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- Vehicle(s) I currently own
- 2011 Ford Explorer, 2005 VW Passat, 2000 Honda Odyssey
Again, a sample group of 1. I have an Explorer and have found the dealer experience to be better than the local Honda dealer. So I guess I cancel out your cousin.When I took the car in for the 12k mile service I said the steering wheel clunks a bit when I start the car and the steering wheel comes down into position....just check see if it needs oil or something.
They reported that it was working exactly as it should and it is a ratchet thing. I said I was sorry to make them check out something that was working properly. The service manager said no problem at all, we are happy to make sure it runs perfectly.
My sales consultant answers all emails immediately, and is always willing to demonstrate or set up anything I need for the car. Has said he would come to the house to set up homelink and things like that.
Hope these aren't famous last words but the people who work at MB believe they make the best cars possible - they actually say that, and I get the impression, they will do what they can to keep me a satisfied customer. I could be wrong if there is ever a big problem, but, so far they make me feel I would only shop for another vehicle if there was some other car way more superior to another MB - and I doubt that will happen.
It is so simple and yet so smart, satisfy the customer completely, so that they have no reason to go to another brand.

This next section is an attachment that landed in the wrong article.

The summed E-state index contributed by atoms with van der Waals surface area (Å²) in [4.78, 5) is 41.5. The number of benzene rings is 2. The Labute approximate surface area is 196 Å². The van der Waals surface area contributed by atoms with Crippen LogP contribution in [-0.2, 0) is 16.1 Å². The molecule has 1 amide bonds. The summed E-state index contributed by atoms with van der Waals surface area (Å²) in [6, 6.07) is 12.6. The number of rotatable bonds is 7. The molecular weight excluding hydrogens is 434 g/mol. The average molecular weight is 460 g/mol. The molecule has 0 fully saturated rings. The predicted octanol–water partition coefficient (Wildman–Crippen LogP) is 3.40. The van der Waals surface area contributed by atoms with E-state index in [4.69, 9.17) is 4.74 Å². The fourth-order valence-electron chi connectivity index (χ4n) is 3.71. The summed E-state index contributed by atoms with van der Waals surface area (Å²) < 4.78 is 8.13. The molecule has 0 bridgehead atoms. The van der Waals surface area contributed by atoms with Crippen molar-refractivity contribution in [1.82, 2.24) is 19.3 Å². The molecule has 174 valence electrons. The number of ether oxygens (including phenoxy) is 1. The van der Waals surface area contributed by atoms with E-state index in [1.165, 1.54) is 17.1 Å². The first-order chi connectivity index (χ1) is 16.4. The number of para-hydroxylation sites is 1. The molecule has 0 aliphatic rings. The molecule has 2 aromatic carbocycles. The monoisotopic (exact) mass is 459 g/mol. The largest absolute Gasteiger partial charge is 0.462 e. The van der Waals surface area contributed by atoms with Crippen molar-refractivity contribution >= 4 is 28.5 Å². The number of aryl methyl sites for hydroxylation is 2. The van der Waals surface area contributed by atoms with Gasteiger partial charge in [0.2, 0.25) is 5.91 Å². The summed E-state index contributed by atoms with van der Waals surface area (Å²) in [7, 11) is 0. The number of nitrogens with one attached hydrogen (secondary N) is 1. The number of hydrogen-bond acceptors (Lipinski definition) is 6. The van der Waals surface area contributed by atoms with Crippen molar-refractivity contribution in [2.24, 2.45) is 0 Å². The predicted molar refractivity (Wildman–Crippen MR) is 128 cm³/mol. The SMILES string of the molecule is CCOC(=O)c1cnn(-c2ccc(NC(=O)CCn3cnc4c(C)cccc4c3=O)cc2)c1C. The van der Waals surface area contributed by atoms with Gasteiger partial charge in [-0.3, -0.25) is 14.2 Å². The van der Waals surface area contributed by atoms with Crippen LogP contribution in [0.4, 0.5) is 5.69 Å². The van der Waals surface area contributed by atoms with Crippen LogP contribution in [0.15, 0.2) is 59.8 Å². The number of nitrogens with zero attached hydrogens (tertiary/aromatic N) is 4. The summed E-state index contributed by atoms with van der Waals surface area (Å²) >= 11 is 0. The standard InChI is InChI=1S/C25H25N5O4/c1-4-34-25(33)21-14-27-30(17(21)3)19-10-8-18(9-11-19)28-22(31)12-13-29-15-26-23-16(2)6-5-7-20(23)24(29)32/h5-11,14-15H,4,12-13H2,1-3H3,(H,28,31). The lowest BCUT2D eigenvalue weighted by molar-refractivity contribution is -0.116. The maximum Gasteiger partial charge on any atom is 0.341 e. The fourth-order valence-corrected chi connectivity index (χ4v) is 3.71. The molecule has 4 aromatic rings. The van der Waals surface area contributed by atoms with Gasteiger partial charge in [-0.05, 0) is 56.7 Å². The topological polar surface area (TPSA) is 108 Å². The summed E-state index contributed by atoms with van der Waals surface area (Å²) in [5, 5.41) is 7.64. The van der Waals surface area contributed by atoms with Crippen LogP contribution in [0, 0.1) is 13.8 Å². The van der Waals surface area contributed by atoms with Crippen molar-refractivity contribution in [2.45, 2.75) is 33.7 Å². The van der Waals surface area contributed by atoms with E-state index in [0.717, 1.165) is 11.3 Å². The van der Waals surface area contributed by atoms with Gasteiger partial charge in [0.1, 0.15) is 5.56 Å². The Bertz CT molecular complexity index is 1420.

I agree with you, the very best companies have a culture about them at dealerships, sales areas, and service bays that differs entirely from what I've seen and heard of the Big 3. It's a 180 experience; night and day. In my case it is comparing Dodge to Honda. Dodge to Audi. Honda and Audi acted amazingly similarly. It is about pride, customer service, and expectations.
Ford didn't care that my cousins truck engine blew between mile 36,001 and 40,000 miles. Land Rover didn't care that my brother's GF's transmission blew within 2,000 miles of the 50K warranty.
Oh I think it's quite a fair statement. Remember, we are talking about a sample size of 1 car and all we have is 1 side of the story. I don't believe that gg is embellishing his story. But we have not heard from the dealer or Cadillac itself.I agree bwia. If we all refused to use products because of one person's experience, nobody would buy anything.
That's not really a fair statement. It's the "N" degree or severity of one person's experience that's the problem here. It's one thing to have a bad car, another to have a terrible one. Another yet to have a horribly terrible unsafe one, and then have the lemon buyback process treated even more despicably to make matters even worse.
There are degrees of unreliability, it's all relative, and when you go off the cliff on the bad side of the equation that is when you lose customers for life, and then need bail outs to stay in business.
I agree bwia. If we all refused to use products because of one person's experience, nobody would buy anything.
Maybe something like this:
That is merely someone's rendering - it does not pretend to be anything official from GM.
Unfortunately that wasn't a choice when they built the plant. It was a joint venture with Chrysler so a non-union plant wasn't in the cards."The decision is bad news, however, for the plant’s 1,280 full-time employees, including 1,000 or so UAW workers who had expected to begin negotiations on a new contract next month. They are the only unionized workforce at a Japanese-owned auto factory in the U.S."
Mitsubishi Pulls The Plug On U.S. Factory After Years Of Subsidies (Forbes)
Bottom line, Illinois is a horrible state to do business in. Even when they are generous with tax payer dollars.“If they could have a do over, I’m sure they’d rather have a non-union plant in a right-to-work state that could offer them more tax breaks than cash-strapped Illinois.”